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jimmyjazzuk
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15 Jul 2022, 2:43 pm

In court cases defendants are said to show no emotion as if that's proof they don't care and are callous. Is everyone expected to make an excessive display of their emotion to be normal?



Dear_one
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15 Jul 2022, 3:33 pm

jimmyjazzuk wrote:
In court cases defendants are said to show no emotion as if that's proof they don't care and are callous. Is everyone expected to make an excessive display of their emotion to be normal?


It only seems excessive to us. I was rehearsing for a high school play once, and sarcastically over-acted outrageously, in my opinion. The director was finally satisfied.



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15 Jul 2022, 3:46 pm

It's against social rules to show most emotions in public. The only emotion you're allowed to show is positivity when interacting with others. Everybody's got to be calm and cool and clones of each other. Showing your true self (personality) is against the social rules unless it is positive, doesn't attract much attention and is a reasonable social interaction. Negative emotions are a huge no-no and people love to stare or laugh at you if you look any kind of stressed, anxious, impatient, fed up, etc.

So being out in public is draining for me because I have to keep up this constant charade of being a clone of everyone else unless I want to draw attention to myself.


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jimmyjazzuk
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15 Jul 2022, 4:08 pm

Joe90 wrote:
It's against social rules to show most emotions in public. The only emotion you're allowed to show is positivity when interacting with others. Everybody's got to be calm and cool and clones of each other. Showing your true self (personality) is against the social rules unless it is positive, doesn't attract much attention and is a reasonable social interaction. Negative emotions are a huge no-no and people love to stare or laugh at you if you look any kind of stressed, anxious, impatient, fed up, etc.

So being out in public is draining for me because I have to keep up this constant charade of being a clone of everyone else unless I want to draw attention to myself.


Yes I've been stared and laughed at for being fed up



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15 Jul 2022, 4:13 pm

jimmyjazzuk wrote:
Joe90 wrote:
It's against social rules to show most emotions in public. The only emotion you're allowed to show is positivity when interacting with others. Everybody's got to be calm and cool and clones of each other. Showing your true self (personality) is against the social rules unless it is positive, doesn't attract much attention and is a reasonable social interaction. Negative emotions are a huge no-no and people love to stare or laugh at you if you look any kind of stressed, anxious, impatient, fed up, etc.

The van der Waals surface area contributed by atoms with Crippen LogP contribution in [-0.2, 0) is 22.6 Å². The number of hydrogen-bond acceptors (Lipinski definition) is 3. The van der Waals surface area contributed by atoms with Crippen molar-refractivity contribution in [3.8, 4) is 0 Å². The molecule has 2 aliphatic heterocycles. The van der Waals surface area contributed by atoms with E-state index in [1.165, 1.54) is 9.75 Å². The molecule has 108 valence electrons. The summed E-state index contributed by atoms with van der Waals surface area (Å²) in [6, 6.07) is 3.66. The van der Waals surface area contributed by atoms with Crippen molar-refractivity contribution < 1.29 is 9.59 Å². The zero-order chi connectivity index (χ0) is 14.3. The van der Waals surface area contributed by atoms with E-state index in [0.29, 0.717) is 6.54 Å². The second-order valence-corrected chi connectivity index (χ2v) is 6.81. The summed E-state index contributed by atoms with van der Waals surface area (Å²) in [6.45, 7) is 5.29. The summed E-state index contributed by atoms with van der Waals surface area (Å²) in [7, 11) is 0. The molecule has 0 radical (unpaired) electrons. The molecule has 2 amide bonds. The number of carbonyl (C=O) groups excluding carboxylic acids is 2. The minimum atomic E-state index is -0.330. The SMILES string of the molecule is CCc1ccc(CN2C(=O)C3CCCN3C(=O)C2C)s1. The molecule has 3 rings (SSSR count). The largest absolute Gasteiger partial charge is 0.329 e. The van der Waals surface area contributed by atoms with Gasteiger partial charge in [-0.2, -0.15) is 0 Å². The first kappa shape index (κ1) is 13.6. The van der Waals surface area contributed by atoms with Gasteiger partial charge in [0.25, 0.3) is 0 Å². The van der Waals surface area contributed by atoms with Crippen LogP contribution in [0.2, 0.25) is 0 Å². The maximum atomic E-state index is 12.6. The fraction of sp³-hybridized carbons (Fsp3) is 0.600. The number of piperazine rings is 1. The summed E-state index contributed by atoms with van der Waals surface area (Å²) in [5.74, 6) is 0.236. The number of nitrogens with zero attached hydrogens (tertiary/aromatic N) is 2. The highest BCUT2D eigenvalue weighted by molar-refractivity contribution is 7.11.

So being out in public is draining for me because I have to keep up this constant charade of being a clone of everyone else unless I want to draw attention to myself.


Yes I've been stared and laughed at for being fed up


Most Aspies here believe that showing emotion in public is what people like but in my experience the best way to go out in public without being stared at is to show as little emotion as possible. People seem to take it personally if you look fed up, or they get scared of you if you look pissed off and they'll stare if your face looks depressed.
Due to ADHD my mind is always chattering away and sometimes I make facial expressions that fit whatever my mind is chattering about, and when you're on your own this attracts unwanted attention. So I have to remember to keep my face neutral at all times and be like everyone else on the outside.

Being around people you know, like at work, is easier because you're allowed to show emotion more. People will either take no notice or if they care about you they'll ask if you're all right and you can chat.
Dealing with strangers is a whole different story and is so exhausting to please a thousand people you don't know or care to know.


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15 Jul 2022, 5:04 pm

We are more likely to be considered to be exhibiting unreasonable emotions. I drove a friend to the airport once, and there was an unpredictable delay. When she got majorly upset over missing her flight, a half-dozen people just got busy getting her onto the next one. When I got upset over an illegal eviction, I wound up a thousand miles away before I felt safe.



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15 Jul 2022, 6:51 pm

The ability to express emotions can really vary from person to person and from moment to moment. This is very true in Autism. As the court systems are becoming more aware of Autism, they are understanding that the lack of emotional expression meaning whatever they thought it meant, does not apply to us.


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16 Jul 2022, 4:03 pm

jimmyjazzuk wrote:
In court cases defendants are said to show no emotion as if that's proof they don't care and are callous.

I wouldn't take it as proof of anything other than being emotionally drained after a long, excruciating trial.


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